Sunday, May 29, 2016

Hardline Assembly of Experts Chair and Conservative Majles Speaker Selected

As expected, a hardliner and a conservative were selected to head both Iranian governmental bodies "elected" a few months back.

The leading vote getters in both elections ended up not being selected to head either the Assembly of Experts (Rafsanjani) or the Majles (Aref). The individual who was selected to lead the Assembly of Experts for the next 2 years (of the 8 year term) was in fact the last place finisher in Tehran.

The "loss" by the "moderates" in both of these decisions was not surprising for a many reasons. The elections were rigged from the beginning, with thousands of candidates disqualified, in particular those with views less in line with the regime. Additionally, as I and others have noted, the "moderate" list was in fact not as moderate as the pro-Iran lobby, and portions of the left in the United States trying to sell the Iran Deal have claimed.

With significant overlap between the "Principalists" and this "moderate" "List of Hope", it was only natural for the more hardline members of the "moderate" list to vote for the hardliners.

This complexity has gone way over many pundits heads here in the West. As the usual suspects point to the hardline victory as proof that there are no moderates (and of course no liberals) in Iran, the reality remains more complex. Again, they miss the greater point, that the elections had to be fixed to undermine genuine attempts from the population to move towards the West and the rest of the international community. The scale of this ideological schism may not be large, and many of the people pushing for change may approve of Iran's unending support for terror groups throughout the region, but the attempts to move away from the anti-Western ideologues must not be ignored.

Each time there is a political event where the hardliners do not win outright, the system, the regime, the deep state is put under pressure. This pressure forces a decision out of the regime; to allow an opening, or to crack down, and repress the population. Either way resources are expended, and the system becomes more unstable. However limited it may be, this instability at home undermines Iran's ability to conduct operations abroad; more attention must be given to preventing civil unrest.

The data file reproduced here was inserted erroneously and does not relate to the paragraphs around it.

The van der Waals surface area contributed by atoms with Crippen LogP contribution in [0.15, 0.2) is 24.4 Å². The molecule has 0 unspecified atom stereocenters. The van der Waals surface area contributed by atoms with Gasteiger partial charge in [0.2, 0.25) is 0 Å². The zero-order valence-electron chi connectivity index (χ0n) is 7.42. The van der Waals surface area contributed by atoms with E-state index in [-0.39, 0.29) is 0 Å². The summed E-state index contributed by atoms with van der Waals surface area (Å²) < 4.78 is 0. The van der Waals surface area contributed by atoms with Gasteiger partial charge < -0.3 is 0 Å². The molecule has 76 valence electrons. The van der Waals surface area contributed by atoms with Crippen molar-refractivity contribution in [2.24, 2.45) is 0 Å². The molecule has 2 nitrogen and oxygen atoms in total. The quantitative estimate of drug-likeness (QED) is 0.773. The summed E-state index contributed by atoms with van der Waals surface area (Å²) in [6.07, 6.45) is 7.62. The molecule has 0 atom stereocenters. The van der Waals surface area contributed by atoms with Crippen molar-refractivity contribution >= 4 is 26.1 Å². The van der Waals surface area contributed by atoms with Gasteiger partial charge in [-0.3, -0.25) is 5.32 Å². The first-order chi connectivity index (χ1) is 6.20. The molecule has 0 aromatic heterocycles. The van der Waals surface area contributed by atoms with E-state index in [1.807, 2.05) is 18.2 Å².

Iran has a choice: to fully embrace autocracy like China, or to reform. They had previously mentioned attempts to create a "halal" internet, so that only sites that were deemed appropriate would be available in Iran. This failed. The real question is how far apart the Iranian public and the regime will drift, and how, when and if this will happen.

It is very difficult to measure the ideological bent of the population. The previous election for the Majles (2012) was boycott by the Reformist bloc so they only received a few seats. The election prior (2008) the "Reformists" had under 20% of the vote. Principalists have controlled the Majles since the 2004 election when they forced the heavily disqualified Reformist majority to the sidelines.

That there are so many members who are not Principalists is encouraging, but doesn't mean too much in the grand scheme of things. The greater system of control by the regime and deep state remains intact, and the Majles will continue to be more or less powerless as it has been for decades. The wins by hardline candidates are important in showing that anti-Westernism is still a fundamental value of the state, but the turnout for those with a different point of view should be encouraging to the West. The situation continues to be multi-faceted and fluid.